How to Grow Blueberries in the South

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Blueberries are one of the easiest fruits to plant and maintain. In many gardens, that’s a good thing, because fussy plants tend to get ignored. Blueberries don’t have thorns, don’t spread out of control, and don’t take up a lot of space. Blueberries require little in the way of ongoing work, once you have taken care of their soil requirements. And with doctors now saying that blueberries surpass all other fruits for their health benefits, you may want to find a spot in your yard for a few blueberry bushes.

Growing blueberries in the South is easier than growing them in colder climates. There are no hard freezes to worry about and the season is long and hot, just the way the blueberries like it.

There are three types of blueberry bushes and where you live will dictate which type is right for you. Lowbush blueberries are the typical wild blueberries that you find throughout the forests of the east coast. Lowbush varieties are not often cultivated for the home garden. Highbush blueberries grow well in the Northern states as they can handle more cold and frost and attain a height of 5-6 feet. Rabbiteye blueberries can take more heat than the other varieties and are planted extensively in the Southern states. Rabbiteye blueberry bushes can reach 10 or more feet in height. Although Rabbiteye blueberries are self-fertile, to get the best yields, plant two or three varieties to establish cross-pollination. If you can’t find blueberry bushes in your local nursery, there are many online vendors you can purchase from. Get two year old plants if possible to hasten the production of blueberries.


The initial planting of your blueberry bushes takes forethought and planning. Once established, your blueberry bushes will take off on their own. To get the best blueberry yields, plant your bushes in the sunniest location you can give them and one that is protected from late spring frosts. Blueberries require an acidic soil with a pH of 4.5 to 4.8. This is more acidic than most soils are naturally, although in the southern states, anywhere that azaleas and camellias thrive is likely to be naturally acidic. Home soil test kits are widely available at nurseries and you should test the pH of your soil prior to planting. If your soil is too “sweet” (has a high pH), acidify it with ground sulfur or with a pre-packaged soil amendment such as Mir-Acid.

Digging plenty of peat moss into your soil will also help to acidify the soil and will give you the added benefit of providing organic material. Add compost to your prepared soil to give your blueberries a head start but stay away from manures as they are too high in nitrogen. Once your soil tests within the correct range, you are ready to plant. Space your blueberry bushes at least four feet from each other. This spacing will result in a hedge-like appearance when mature. You can also space farther apart. If growing Rabbiteye blueberries, make sure that the varieties you plant have overlapping bloom periods. For example, plant an early variety beside a mid-season variety beside a late variety. If you plant only an early variety and a late-season variety, you will not get any cross-pollination as they are not blooming at the same time. Plant blueberry bushes at the same soil level as they were in the pot. Firm the soil around the plants with your foot and water thoroughly. Apply a pine straw or wood chip mulch around blueberry plants to help retain moisture and discourage weeds.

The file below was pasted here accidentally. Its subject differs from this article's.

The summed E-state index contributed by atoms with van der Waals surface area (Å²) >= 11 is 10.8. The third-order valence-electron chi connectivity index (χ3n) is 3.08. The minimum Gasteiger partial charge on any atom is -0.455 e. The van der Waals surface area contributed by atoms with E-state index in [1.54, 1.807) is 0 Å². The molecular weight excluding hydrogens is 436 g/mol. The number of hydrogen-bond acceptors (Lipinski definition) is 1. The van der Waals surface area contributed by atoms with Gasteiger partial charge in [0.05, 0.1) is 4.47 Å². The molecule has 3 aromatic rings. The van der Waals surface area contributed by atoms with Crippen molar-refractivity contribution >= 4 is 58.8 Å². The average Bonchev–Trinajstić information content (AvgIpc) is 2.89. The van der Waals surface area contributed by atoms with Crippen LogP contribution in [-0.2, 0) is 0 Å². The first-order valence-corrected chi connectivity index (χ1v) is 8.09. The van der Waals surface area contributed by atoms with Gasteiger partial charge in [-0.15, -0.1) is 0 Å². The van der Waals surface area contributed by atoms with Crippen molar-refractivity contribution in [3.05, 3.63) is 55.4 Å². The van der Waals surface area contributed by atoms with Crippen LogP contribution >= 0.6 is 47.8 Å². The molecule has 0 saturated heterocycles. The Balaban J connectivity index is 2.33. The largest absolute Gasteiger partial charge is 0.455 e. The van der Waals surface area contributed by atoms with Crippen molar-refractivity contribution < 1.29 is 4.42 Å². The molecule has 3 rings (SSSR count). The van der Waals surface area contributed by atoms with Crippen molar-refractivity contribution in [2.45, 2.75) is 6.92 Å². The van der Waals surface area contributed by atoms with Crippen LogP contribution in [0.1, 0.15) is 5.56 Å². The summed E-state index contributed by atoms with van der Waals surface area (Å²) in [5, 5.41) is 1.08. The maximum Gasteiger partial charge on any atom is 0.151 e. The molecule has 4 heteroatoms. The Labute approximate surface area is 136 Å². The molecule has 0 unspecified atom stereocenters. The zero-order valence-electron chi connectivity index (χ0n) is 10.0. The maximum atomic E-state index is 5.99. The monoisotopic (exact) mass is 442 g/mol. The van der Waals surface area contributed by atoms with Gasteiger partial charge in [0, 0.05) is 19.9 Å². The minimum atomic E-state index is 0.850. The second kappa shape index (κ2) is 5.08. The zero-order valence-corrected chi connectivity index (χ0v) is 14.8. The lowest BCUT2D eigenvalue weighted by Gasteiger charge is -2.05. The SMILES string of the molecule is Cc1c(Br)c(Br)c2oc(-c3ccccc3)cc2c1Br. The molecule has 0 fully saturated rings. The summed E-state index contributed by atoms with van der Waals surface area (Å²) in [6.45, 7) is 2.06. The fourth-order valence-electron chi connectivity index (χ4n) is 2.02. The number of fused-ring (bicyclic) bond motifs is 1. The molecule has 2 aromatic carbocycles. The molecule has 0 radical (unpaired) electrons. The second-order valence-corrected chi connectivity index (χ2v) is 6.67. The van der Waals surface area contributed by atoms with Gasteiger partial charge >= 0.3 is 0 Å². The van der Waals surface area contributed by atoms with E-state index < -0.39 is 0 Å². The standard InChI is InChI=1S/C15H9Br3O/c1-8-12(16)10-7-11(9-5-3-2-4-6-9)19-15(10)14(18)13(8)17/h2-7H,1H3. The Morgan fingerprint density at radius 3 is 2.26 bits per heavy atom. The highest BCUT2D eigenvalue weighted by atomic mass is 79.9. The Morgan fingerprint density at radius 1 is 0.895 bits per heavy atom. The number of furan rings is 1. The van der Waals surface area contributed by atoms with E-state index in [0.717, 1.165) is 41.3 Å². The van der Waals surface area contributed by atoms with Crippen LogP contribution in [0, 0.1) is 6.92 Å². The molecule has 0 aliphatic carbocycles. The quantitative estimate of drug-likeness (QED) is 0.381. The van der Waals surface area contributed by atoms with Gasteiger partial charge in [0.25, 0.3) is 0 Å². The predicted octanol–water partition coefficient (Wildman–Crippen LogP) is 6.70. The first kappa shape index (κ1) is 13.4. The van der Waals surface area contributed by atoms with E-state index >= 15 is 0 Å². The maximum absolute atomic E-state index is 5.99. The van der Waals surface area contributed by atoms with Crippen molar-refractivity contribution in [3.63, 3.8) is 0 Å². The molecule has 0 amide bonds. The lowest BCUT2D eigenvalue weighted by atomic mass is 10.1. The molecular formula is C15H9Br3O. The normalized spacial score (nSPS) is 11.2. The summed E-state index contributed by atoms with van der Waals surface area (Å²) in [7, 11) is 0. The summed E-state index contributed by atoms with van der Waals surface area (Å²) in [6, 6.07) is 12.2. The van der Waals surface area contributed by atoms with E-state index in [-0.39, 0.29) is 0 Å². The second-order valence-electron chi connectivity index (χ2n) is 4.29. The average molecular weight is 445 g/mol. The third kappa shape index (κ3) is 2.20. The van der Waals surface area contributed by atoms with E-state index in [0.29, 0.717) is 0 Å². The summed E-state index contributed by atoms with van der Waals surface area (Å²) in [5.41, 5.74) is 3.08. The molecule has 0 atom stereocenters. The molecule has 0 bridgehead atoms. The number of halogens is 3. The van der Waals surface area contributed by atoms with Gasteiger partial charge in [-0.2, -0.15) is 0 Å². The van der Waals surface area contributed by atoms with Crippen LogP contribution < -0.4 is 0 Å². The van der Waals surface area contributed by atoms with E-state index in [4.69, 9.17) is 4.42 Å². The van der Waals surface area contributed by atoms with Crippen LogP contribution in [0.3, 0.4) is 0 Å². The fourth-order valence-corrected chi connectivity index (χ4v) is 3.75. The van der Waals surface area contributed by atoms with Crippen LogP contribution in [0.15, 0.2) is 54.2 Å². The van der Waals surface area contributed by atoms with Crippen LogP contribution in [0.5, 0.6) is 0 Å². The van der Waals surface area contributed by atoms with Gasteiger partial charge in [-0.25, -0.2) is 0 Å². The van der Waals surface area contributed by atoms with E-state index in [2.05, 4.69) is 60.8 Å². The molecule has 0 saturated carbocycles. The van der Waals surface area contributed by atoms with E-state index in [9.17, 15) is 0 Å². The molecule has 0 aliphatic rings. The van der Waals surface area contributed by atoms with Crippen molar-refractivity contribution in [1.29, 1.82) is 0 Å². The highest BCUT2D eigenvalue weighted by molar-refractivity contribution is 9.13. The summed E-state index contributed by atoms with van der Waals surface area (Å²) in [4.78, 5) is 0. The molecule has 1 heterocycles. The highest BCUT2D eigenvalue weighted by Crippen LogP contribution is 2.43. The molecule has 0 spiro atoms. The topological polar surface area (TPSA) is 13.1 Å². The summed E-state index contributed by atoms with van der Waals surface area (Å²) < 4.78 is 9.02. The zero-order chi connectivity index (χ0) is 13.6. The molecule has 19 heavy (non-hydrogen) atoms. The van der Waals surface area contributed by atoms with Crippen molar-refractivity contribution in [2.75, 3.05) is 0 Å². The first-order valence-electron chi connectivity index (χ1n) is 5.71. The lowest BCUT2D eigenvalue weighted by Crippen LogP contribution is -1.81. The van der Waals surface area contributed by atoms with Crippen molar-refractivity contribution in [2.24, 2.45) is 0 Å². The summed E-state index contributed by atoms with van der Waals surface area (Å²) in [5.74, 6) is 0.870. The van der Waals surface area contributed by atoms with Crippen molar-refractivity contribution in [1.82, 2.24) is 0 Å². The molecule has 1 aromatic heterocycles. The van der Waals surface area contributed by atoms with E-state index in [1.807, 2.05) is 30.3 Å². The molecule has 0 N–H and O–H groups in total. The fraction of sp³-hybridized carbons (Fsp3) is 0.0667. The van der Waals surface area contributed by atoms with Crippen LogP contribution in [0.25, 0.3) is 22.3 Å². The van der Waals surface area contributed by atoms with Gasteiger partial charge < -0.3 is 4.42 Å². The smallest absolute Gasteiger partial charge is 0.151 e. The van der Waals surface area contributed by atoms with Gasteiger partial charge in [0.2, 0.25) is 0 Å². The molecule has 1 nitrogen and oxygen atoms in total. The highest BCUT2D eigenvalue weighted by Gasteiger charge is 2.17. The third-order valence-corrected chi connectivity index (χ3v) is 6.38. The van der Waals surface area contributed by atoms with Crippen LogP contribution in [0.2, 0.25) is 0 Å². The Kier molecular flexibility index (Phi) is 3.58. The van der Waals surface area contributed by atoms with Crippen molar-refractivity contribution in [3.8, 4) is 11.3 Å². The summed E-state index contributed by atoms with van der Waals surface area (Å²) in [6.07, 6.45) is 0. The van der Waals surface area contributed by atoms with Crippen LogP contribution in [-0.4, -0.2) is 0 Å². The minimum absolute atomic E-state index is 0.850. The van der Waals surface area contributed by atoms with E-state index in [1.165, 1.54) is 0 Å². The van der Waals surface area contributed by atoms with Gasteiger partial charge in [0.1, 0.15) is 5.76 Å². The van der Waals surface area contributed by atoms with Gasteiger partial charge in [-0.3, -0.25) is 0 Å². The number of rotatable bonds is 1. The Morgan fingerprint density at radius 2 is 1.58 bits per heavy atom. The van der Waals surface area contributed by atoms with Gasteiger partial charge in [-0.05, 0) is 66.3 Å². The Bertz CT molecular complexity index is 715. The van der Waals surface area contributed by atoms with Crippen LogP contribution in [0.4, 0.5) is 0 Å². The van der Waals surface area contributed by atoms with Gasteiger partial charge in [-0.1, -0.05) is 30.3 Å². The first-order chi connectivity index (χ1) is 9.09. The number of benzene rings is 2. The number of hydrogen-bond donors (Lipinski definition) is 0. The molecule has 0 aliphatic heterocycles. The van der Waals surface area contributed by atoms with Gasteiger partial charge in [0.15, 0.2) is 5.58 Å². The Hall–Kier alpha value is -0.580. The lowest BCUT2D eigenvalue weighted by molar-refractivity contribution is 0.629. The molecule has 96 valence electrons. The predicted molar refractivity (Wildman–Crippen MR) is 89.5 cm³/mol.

Once your Southern blueberry bushes are established, there are few ongoing maintenance requirements. Test your soil at least annually to make sure that the pH is maintaining in the correct zone. When the bushes have been producing for five years, you can prune some of the older growth to open up the bushes. Your major challenge with blueberry bushes will be keeping the birds away. There are two routes to go: you can net your blueberry bushes to stop birds from eating the berries or you can share the berries with the birds. If you have planted an extra bush or two, there will be plenty of blueberries for you and your feathered friends. Blueberries are not susceptible to many pests or diseases and are therefore well-suited to organic growing.


Blueberries are ripe in 5-6 days after they turn from green to blue. Hold your hand under each clump and “tickle” the clump gently. The ripe berries will fall easily into your hand. Keep the bushes well-picked to encourage further berry development. Blueberries are easy to freeze. Do not wash the blueberries before freezing or they will turn to mush. Freeze dry berries in plastic bags. They will not clump together and you can pull out exactly how many you need for winter pies, muffins, or smoothies. Give them a quick rinse when ready to use. One great tip about using blueberries (or any small fruit) in muffins is to toss them in a small amount of flour before adding to the batter. This prevents them from settling to the bottom of the muffin.

Growing blueberries in the South is rewarding and will save you significantly over buying imported half pints in the grocery store.


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